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Coffee Table in curly maple and padauk

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Project by Konquest posted 01-13-2009 05:51 AM 7354 views 5 times favorited 14 comments Add to Favorites Watch

This is the finished project of one I posted earlier in progress: a coffee table for my rec room. I got the wildest pieces of curly maple for this table, saving up a stash for a special project. My design theory being, “Simple design, wild wood; wild design, simple wood”. The top is alternating laminated pieces of ambrosia and curly maple and the aprons have a strip of padauk which is approximately the same shade as parts of an adjacent (not shown) area rug in my basement, as well as the red/orange felt on the pool table. I wish that article about using aerosal shellac to seal in oily woods in FWW would have come sooner in the finishing process. This is my fourth overall furniture building project but I have done a lot of trim carpentery stuff in my house since finishing the basement after a flood. I bought a jointer (delta X5 6”) and planer (steel city 13”) during this project and now I am 100% hooked. You can see another nice hunk of maple in one picture: my Modulus Graphite Q5.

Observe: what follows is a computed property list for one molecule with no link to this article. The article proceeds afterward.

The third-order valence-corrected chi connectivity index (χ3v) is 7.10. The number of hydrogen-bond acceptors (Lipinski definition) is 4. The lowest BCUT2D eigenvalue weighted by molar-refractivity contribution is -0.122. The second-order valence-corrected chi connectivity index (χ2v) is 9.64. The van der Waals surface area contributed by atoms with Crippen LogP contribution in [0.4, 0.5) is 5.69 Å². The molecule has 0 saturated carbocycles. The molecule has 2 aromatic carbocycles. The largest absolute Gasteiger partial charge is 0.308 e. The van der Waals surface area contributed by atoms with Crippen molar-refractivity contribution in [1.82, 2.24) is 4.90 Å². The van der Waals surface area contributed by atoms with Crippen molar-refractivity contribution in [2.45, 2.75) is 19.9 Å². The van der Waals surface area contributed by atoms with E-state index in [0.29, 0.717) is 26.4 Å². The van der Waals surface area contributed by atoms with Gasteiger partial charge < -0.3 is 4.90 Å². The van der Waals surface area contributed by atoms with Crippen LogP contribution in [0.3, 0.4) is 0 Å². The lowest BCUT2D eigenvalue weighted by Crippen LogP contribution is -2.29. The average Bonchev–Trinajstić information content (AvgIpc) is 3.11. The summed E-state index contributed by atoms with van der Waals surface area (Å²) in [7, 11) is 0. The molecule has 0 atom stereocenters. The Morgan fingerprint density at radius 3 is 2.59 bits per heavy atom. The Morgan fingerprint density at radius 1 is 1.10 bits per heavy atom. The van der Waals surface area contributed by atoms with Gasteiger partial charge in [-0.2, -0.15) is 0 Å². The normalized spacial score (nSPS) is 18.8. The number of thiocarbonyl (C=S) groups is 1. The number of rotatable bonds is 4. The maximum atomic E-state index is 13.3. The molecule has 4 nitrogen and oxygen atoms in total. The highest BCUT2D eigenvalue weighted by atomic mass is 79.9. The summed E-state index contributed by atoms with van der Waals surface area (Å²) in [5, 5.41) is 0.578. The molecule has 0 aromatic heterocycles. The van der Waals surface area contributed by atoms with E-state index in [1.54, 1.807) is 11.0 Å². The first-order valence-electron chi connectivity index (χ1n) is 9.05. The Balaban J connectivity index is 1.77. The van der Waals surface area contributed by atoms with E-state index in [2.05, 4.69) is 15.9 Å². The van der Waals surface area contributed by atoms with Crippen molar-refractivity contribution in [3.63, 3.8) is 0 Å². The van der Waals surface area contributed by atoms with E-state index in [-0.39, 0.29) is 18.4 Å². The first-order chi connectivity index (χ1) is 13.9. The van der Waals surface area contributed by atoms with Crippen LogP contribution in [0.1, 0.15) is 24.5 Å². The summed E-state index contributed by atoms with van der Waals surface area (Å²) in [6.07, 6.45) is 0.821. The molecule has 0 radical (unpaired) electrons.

-- 9 3/4 fingers remaining.





14 comments so far

View TomK 's profile

TomK

504 posts in 4381 days


#1 posted 01-13-2009 06:10 AM

Great looking table. That really is some radical curly maple! I like the padauk accent.

-- If you think healthcare is expensive now, wait until it's free! PJ O'Rourke

View WispWoods's profile

WispWoods

65 posts in 3933 days


#2 posted 01-13-2009 06:17 AM

Great wood, Great design. Where do you get wood like that?

-- - You begin thinking less, and feeling more.

View woodworm's profile

woodworm

14475 posts in 4097 days


#3 posted 01-13-2009 06:36 AM

Beautiful table out of beautiful wood.Great work!
Curly maple…...if look can kill….

-- masrol, kuala lumpur, MY.

View Konquest's profile

Konquest

171 posts in 3950 days